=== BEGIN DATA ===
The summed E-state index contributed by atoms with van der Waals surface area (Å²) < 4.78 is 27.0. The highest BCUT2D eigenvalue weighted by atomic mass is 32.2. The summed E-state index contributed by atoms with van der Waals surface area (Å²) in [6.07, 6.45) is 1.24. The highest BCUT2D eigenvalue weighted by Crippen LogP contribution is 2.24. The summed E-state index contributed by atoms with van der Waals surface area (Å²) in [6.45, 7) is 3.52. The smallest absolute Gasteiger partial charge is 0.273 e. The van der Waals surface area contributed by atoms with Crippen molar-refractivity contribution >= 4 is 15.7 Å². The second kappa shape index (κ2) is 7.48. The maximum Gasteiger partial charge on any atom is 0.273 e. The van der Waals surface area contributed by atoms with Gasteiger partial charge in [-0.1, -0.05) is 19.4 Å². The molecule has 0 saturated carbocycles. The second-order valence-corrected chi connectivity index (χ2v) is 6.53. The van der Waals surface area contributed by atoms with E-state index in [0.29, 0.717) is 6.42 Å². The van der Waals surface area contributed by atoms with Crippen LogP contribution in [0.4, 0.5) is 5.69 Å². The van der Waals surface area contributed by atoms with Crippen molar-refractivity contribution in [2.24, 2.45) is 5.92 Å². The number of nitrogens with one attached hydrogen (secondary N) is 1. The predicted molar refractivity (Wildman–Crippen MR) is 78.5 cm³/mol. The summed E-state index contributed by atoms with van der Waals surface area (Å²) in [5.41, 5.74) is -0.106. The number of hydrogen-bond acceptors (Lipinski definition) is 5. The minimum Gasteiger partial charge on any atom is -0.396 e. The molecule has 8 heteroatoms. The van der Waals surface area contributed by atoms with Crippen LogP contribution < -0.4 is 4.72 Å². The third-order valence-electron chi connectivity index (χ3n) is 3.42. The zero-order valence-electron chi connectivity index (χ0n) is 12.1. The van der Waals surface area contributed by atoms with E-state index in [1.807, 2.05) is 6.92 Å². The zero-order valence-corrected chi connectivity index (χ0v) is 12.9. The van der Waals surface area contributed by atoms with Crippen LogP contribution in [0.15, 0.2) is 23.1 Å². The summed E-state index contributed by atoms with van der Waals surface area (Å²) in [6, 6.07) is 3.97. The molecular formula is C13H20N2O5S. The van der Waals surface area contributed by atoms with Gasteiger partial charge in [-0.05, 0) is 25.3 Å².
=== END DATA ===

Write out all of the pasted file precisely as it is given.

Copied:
The summed E-state index contributed by atoms with van der Waals surface area (Å²) < 4.78 is 27.0. The highest BCUT2D eigenvalue weighted by atomic mass is 32.2. The summed E-state index contributed by atoms with van der Waals surface area (Å²) in [6.07, 6.45) is 1.24. The highest BCUT2D eigenvalue weighted by Crippen LogP contribution is 2.24. The summed E-state index contributed by atoms with van der Waals surface area (Å²) in [6.45, 7) is 3.52. The smallest absolute Gasteiger partial charge is 0.273 e. The van der Waals surface area contributed by atoms with Crippen molar-refractivity contribution >= 4 is 15.7 Å². The second kappa shape index (κ2) is 7.48. The maximum Gasteiger partial charge on any atom is 0.273 e. The van der Waals surface area contributed by atoms with Gasteiger partial charge in [-0.1, -0.05) is 19.4 Å². The molecule has 0 saturated carbocycles. The second-order valence-corrected chi connectivity index (χ2v) is 6.53. The van der Waals surface area contributed by atoms with E-state index in [0.29, 0.717) is 6.42 Å². The van der Waals surface area contributed by atoms with Crippen LogP contribution in [0.4, 0.5) is 5.69 Å². The van der Waals surface area contributed by atoms with Crippen molar-refractivity contribution in [2.24, 2.45) is 5.92 Å². The number of nitrogens with one attached hydrogen (secondary N) is 1. The predicted molar refractivity (Wildman–Crippen MR) is 78.5 cm³/mol. The summed E-state index contributed by atoms with van der Waals surface area (Å²) in [5.41, 5.74) is -0.106. The number of hydrogen-bond acceptors (Lipinski definition) is 5. The minimum Gasteiger partial charge on any atom is -0.396 e. The molecule has 8 heteroatoms. The van der Waals surface area contributed by atoms with Crippen LogP contribution < -0.4 is 4.72 Å². The third-order valence-electron chi connectivity index (χ3n) is 3.42. The zero-order valence-electron chi connectivity index (χ0n) is 12.1. The van der Waals surface area contributed by atoms with E-state index in [1.807, 2.05) is 6.92 Å². The zero-order valence-corrected chi connectivity index (χ0v) is 12.9. The van der Waals surface area contributed by atoms with Crippen LogP contribution in [0.15, 0.2) is 23.1 Å². The summed E-state index contributed by atoms with van der Waals surface area (Å²) in [6, 6.07) is 3.97. The molecular formula is C13H20N2O5S. The van der Waals surface area contributed by atoms with Gasteiger partial charge in [-0.05, 0) is 25.3 Å².